Fascist Vox gains foothold in Spain’s Andalusia regional election

Photo by ulio Muñoz/EFE: Subdued socialist Party officials and Andalusia leader Susana Díaz.
Contributed by Jim Hayes

Vox has gained 12 parliamentary seats in regional election in Andalusia on 2 December.  Andalusia is Spain’s southernmost region.

The result is attracting a great deal of attention, because this the first time that a Francoist party has made headway, since the end of the Franco dictatorship, which lasted from 1936 to 1975. It brings an ominous implication for the whole of Spain.

With 6.5 million residents, this is the most populous part of Spain. It is also the poorest and has the highest unemployment rate, not only of Spain, but in the whole of Europe.

Jubilation at Vox headquarters in the regional capital Sevillia.
Video from France 24


This is a traditional stronghold of the Socialist Party, which has been in government for 36 years. But its support base has been shrinking and it took a further hit at this election, resulting in the lowest vote for the party on record.

Traditional rivals, the Popular Party also took a hit, and this benefited Ciudadanos, which more than dounbled its seats to 21, and is the contender for the Popular Party’s spot in the political spectrum. Indications are that a considerable part of the Socialist Party base did not even bother to vote. Only 56.5 percent of the electorate did.

Although the Socialist Party stillgained the most vots at 29 percent, and  holds the largest number of seats, 33 in the 109 seat parliament, it is 14 less than before  and not enough to form the new government. To have a chance of doing so, it will have to form an alliance with the anti-austerity party Podemos, which increased its seats from 15 to 17. This is still short of a majority, forming of a government will require some sort of deal with one of the other parties.

The alternative is a Popular Party and Cuidadanos led government, which brings Vox into the coalition or some other form of agreement.

In answer to the dilemma, the Socialists hav appealed to the Popular Party and Ciudadanos not to sell their souls to the fascists and help build “a wall” against the threat they pose. Podemos has made a similar call. The Popular party and Cuidadanos are signalling that they do indeed want to bringing Vox’ although this does come with a measure of hesitation. The risk is being branded as pro-fascist, and this could lead to new divisions within and loss of more of the support base.

Behind this situation, is the falling standing of traditional politics and political parties. A large part of the population is looking for alternatives. Driving this, is the failure of governments to resolve the ongoing economic crisis and its cost on the standard of living for most of the population. Exposed and rampant corruption has  taken a further toll on traditional politics and parties. These are national problems. Not only Andalusian.

National politics brings in another important factor. Growing instability brings about fear. The push by the Catalans for independence and echoes of this in other regions, has been used by the major parties to stroke this fear, telling their constituencies that this will cost them their jobs and homes.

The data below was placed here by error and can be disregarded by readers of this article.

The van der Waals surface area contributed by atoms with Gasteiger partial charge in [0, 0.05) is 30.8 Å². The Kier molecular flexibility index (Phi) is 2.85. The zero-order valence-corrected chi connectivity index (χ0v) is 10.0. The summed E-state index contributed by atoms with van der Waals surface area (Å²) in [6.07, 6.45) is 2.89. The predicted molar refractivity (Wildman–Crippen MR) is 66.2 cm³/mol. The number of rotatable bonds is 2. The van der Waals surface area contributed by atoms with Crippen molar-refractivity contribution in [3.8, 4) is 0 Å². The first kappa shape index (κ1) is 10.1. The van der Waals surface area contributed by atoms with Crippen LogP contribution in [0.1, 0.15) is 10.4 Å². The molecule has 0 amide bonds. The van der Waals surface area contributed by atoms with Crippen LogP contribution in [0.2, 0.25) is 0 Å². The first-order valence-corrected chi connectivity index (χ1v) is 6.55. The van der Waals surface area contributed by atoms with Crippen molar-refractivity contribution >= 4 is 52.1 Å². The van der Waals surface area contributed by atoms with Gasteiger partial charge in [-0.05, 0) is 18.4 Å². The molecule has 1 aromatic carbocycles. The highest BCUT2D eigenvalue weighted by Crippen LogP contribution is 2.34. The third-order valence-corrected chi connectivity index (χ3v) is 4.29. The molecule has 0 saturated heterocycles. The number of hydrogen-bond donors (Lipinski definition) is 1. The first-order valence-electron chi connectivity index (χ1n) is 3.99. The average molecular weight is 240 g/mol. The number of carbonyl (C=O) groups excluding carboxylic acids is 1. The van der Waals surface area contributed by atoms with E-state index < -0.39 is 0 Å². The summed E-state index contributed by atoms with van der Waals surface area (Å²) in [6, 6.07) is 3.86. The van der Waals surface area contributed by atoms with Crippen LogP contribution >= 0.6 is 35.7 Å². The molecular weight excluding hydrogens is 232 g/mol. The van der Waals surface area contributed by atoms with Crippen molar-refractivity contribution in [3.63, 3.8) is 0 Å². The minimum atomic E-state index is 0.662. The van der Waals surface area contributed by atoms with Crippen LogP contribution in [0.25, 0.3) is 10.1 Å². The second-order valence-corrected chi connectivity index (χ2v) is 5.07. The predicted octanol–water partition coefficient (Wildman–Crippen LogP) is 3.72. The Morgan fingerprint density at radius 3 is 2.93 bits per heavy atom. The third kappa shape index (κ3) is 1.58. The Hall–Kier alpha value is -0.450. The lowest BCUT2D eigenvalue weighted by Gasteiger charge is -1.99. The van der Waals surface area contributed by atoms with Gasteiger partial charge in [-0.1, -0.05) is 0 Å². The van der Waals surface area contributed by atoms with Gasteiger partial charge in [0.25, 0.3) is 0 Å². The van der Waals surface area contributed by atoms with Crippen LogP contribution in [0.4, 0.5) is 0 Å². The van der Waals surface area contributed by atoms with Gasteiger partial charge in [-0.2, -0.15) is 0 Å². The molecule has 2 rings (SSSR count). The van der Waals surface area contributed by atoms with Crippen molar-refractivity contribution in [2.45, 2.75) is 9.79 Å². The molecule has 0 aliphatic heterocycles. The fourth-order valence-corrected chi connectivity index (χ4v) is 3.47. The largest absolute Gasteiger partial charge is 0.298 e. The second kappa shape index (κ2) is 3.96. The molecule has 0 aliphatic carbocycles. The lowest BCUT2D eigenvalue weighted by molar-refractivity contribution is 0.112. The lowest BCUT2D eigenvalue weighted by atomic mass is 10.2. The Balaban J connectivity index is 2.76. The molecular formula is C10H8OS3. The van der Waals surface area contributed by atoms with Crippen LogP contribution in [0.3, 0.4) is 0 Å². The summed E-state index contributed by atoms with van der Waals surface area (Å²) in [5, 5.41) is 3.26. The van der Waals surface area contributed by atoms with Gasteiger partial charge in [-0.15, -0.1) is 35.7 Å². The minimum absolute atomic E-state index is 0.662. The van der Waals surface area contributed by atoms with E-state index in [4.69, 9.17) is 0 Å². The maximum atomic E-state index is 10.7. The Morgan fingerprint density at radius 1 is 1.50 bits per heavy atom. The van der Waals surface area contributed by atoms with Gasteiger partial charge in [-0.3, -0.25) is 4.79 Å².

It has created fertile ground for Vox to come in as the defenders of Spain. They offer an answer based on a hard line in the defence of Spain. It is the reason why they have taken on board the Trumpesque slogan, “make again great again.”  Their supporters are coming out into the streets in growing numbers, waving the national flag, saluting in the fascist style and singing the old Franco era songs.

Rally in Madrid on 1 December against the miion plus march for independence in Barcelona
Video from PressTV


A rally last year in Barcelona against the Catalan referendum on Independence calling for a Unite Spain and the crowd displays the fascist salute.
Video from Ruptly


In Andalusia they promised to take action on what they call “abusive levels of taxation,”  put a stop to the inflow of refugees, blamed for taking scarce jobs, and Islam, blamed for wrecking society.

It is no surprise that Marine Le Pen, leader of France’s National Front tweeted: “Strong and warm congratulations to my friends from Vox, who tonight in Spain scored a meaningful result for such a young and dynamic movement.”

Another factor that must be counted in, is the fall of the Popular Party government in Madrid and its replacement by a minority Socialist Party government a couple of months ago. This could only come about by securing an agreement with Podemos and the independence parties to not vote for a non-confidence motion against them. The Socialists  refused to enter into a formal coalition, which would politically pull them in Podemos’ direction and making major concessions to the independence movements.

This go it alone strategy has boxed in the government from both sides, making it largely ineffective. It was unable to pass its first budget through the parliament, because on one side it is accused of over spending, and on the other of under spending on important services.

As this goes on, the Socialist Party loses support and public opinion continues to polarise. The exception is Ciudadanos, which can parade itself as the saviour of the middle ground, through the generous monetary donations and other support from the wealthiest Spaniards and big business.

Political crisis is intensifying and the battle shaping up is between the forces that a moving towards fascism and those who stand against them. There is a lot at stake.


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